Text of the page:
I’ve just been directed to a article on About.com stating that Web Design is not Print Design. Just to forewarn you, this may turn into a little rant, but I’m hoping there will be some interesting points raised.

The article starts off well with the standfirst; ‘Learn to relax your design requirements’. One of the hardest things for designers who straddle the two media to do is to relinquish control. This should not be misunderstood or scoffed at (as it so often is by web designers). Print designers are taught to solve visual problems based on a wealth of history of the practice. A lot of that problem solving is accomplished in a media where there are established conventions and parameters; from the methods of production to delivery of the content.

It’s a top-down process. The designer designs for the audience and has control over their solution. This is the way they are trained and it is a tough job to relinquish it.

Some of us have made the transition but are still very much learning. Others (and I’m talking about high profile designers here) have simply given up on the web until it has ‘grown up’. It’s a damn shame, but when the division between the two facets continues to grow, articles like this only serve as rubbing salt in the wound.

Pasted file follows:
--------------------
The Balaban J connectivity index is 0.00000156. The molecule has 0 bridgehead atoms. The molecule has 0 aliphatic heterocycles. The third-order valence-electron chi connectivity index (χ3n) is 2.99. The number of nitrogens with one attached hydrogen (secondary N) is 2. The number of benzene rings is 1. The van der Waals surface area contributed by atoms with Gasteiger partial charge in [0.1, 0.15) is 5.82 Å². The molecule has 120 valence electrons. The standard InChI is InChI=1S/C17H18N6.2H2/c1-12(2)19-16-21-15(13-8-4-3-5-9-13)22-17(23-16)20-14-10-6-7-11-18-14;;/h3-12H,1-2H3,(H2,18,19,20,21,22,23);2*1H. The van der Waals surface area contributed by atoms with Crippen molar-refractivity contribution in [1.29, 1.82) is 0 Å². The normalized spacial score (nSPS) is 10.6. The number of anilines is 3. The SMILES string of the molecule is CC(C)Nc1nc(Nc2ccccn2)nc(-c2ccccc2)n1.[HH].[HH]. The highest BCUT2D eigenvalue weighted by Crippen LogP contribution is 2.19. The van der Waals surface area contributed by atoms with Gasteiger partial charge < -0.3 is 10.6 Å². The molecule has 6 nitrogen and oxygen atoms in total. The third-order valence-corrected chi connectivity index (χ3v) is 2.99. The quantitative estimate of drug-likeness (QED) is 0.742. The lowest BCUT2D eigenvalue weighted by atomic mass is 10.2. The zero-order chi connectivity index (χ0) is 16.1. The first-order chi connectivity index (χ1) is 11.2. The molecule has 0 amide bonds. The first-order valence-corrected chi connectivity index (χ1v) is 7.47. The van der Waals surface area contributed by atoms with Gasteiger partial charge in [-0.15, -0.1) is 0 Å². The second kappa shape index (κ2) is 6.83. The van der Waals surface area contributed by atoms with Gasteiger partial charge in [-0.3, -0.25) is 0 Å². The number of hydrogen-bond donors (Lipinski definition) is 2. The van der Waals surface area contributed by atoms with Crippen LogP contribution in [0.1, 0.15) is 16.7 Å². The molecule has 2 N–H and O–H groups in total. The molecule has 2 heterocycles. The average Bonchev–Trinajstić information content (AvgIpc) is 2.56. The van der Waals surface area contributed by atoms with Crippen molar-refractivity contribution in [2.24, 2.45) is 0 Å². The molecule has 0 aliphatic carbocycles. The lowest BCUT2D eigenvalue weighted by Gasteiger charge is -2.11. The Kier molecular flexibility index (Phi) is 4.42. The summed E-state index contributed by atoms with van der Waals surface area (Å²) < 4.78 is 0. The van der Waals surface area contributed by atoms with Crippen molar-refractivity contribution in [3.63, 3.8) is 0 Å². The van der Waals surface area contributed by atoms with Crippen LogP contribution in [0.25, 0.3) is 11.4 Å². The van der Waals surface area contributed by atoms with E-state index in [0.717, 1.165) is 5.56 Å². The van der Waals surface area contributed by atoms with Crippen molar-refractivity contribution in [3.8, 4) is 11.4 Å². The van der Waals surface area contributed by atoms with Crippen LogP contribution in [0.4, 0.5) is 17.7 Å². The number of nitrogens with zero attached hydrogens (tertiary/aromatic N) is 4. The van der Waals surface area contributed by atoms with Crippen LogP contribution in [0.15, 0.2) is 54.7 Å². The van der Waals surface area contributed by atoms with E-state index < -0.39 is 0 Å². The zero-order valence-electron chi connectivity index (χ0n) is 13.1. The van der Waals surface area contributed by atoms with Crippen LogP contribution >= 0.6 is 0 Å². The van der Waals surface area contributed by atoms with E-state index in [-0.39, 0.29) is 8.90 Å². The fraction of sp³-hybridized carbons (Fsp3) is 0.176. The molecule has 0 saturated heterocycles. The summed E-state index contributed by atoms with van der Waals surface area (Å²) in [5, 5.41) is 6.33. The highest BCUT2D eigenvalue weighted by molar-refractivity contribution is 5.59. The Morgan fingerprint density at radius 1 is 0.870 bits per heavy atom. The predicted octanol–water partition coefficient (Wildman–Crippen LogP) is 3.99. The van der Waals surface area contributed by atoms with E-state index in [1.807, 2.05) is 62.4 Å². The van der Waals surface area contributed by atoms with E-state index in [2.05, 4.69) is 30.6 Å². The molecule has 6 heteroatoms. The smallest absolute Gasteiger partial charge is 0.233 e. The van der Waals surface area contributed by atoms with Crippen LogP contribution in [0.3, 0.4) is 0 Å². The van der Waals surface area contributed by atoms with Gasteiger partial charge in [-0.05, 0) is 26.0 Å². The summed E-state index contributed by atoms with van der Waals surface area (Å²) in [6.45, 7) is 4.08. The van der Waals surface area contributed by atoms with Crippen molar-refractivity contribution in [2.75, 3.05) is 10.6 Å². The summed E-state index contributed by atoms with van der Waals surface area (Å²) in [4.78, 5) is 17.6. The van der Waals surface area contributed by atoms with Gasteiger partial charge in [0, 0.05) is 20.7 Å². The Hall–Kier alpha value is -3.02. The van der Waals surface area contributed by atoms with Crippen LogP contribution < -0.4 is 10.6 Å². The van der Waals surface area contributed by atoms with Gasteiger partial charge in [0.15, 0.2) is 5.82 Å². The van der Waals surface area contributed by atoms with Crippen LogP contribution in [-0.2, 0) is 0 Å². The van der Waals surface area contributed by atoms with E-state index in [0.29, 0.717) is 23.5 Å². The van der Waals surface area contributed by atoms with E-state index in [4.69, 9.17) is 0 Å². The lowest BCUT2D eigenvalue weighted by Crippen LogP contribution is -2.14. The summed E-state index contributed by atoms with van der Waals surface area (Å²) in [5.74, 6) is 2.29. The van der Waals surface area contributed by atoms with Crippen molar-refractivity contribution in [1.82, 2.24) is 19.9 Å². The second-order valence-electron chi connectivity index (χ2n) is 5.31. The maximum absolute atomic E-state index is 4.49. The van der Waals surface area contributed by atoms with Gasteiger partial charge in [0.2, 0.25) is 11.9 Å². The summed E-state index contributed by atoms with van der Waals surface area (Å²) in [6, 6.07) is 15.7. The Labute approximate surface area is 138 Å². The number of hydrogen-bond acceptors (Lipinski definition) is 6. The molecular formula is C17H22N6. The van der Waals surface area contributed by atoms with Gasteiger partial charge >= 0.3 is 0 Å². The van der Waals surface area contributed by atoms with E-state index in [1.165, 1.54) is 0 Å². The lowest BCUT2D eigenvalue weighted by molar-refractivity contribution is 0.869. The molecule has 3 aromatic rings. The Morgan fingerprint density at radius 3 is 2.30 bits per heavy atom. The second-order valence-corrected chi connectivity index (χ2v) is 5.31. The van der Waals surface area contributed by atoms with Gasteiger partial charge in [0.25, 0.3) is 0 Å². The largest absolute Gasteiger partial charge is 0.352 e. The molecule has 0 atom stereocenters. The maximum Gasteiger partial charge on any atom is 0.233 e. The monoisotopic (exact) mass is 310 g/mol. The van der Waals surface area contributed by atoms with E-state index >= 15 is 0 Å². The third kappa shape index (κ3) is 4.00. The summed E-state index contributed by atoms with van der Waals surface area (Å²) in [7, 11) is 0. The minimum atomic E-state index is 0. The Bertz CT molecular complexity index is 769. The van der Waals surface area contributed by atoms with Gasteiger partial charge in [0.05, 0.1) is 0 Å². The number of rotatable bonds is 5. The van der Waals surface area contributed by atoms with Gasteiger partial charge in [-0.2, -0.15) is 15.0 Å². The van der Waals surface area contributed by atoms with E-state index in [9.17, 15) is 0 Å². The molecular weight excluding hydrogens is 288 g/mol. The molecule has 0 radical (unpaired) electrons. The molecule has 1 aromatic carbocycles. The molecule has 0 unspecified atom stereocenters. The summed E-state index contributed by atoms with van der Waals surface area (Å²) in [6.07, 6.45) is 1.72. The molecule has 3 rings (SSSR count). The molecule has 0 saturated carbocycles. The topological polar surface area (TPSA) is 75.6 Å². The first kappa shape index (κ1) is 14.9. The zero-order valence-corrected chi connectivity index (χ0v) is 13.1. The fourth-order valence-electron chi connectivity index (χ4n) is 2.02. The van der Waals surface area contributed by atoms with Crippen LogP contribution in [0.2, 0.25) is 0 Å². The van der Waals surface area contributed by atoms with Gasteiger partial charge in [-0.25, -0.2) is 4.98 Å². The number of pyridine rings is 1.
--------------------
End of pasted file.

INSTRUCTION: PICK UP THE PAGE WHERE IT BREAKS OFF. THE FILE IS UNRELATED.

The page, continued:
So, what, on New Years Day, got me so wound up?

There are a few things all wrapped up in this statement:

As you’re a designer, you’ll need to work with customers. You will be doing them and yourself a disservice if you don’t explain the difference between print and the Web. Especially if you bring your portfolio as print outs. This is a common problem, where the customer expects the printout to represent exactly what the page will look like… but remember that the Web is not print, and bringing a print out is not a strong representation of your Web site design skills.

I think this is just plain rubbish. If a client thinks the website will be exactly as the printouts, then that is your failing as a designer by not conducting the presentation correctly. This is often the result of misunderstanding, not the result of paper. I find presenting on paper, especially early on in the process, as a very conducive method for client engagement. They can engage with paper, scribble all over or tear up and throw in the bin. You cannot do that with a screen. Paper is more immediate and less precious.

So, I guess there are a couple of things which are happening within graphic design. Web design has been for a long time now separating itself from its print based brother. Now I know there are fundamental differences in the medium of delivery and, in many cases, the nature of the design. However, I believe this is a bad thing. If you have a background in print design, don’t forget it. If you don’t, I think you should do some reading.

You could totally disagree of course, or you may be bored to tears with the whole thing, but the old ‘print verses web design’ argument never fails to spark an interesting discussion.